Hoping to reduce the leading cause of death for teens: traffic crashes

In 2015, there were nearly 42,000 crashes in Michigan with a driver between the ages of 15 and 19. Of those, 84 resulted in fatalities and 477 of them had serious injuries.

To help reduce these crashes amongst youth, students at every high school have the opportunity to take part in the Strive for a Safer Drive program. As Monday starts National Teen Driver Safety Week, the program is seeking to expand to 50 schools.

The teen safe driving program is a partnership between Ford Driving Skills for Life and the Michigan Office of Highway Safety Planning. Together, they are hoping to curb the leading cause of death for teens. Traffic crashes.

The program helps teens talk to their peers about safe driving, and up to 50 schools will be selected to develop and implement a student-led, peer-to-peer traffic safety awareness campaign. Topics can include distracted driving, seat belts, underage drinking and driving, speeding and winter driving.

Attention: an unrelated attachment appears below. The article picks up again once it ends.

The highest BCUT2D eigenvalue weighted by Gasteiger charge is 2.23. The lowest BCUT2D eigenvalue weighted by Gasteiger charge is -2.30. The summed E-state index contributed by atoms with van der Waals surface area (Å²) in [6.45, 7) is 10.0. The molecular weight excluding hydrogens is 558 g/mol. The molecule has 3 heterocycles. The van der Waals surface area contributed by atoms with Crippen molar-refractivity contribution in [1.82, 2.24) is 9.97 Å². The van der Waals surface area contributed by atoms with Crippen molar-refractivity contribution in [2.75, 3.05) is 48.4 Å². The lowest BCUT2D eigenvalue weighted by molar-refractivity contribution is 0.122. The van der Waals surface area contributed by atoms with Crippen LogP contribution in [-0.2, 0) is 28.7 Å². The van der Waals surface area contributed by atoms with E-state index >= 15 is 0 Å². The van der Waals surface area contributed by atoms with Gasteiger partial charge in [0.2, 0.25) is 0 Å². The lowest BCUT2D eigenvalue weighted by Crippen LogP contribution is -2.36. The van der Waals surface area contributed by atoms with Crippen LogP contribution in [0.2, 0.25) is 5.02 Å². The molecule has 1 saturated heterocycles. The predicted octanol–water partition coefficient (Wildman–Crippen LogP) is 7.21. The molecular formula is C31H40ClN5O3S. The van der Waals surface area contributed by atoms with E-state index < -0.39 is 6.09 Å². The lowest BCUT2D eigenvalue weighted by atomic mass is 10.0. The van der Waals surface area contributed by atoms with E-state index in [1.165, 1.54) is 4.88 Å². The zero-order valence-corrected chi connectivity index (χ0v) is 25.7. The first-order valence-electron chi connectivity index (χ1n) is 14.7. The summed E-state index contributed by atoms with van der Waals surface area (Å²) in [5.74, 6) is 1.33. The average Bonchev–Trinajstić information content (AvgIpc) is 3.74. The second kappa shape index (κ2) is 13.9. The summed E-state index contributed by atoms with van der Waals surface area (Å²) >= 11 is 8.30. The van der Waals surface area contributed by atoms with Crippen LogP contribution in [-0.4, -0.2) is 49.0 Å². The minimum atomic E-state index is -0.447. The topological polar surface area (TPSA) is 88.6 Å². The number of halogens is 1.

Schools that participate will receive $1,000 for their campaign. According to a release, there will also be cash prizes awarded to the top five schools, and participating schools will have the opportunity to send students to a free Ford DSFL hands-on driving clinic in the spring with professional driving instructors.

Since 2011, the number of participating high schools have nearly tripled, according to the release, and last year 44 high schools participated. 

High schools wishing to participate can learn more and apply by clicking here. Applications are due Nov. 18.

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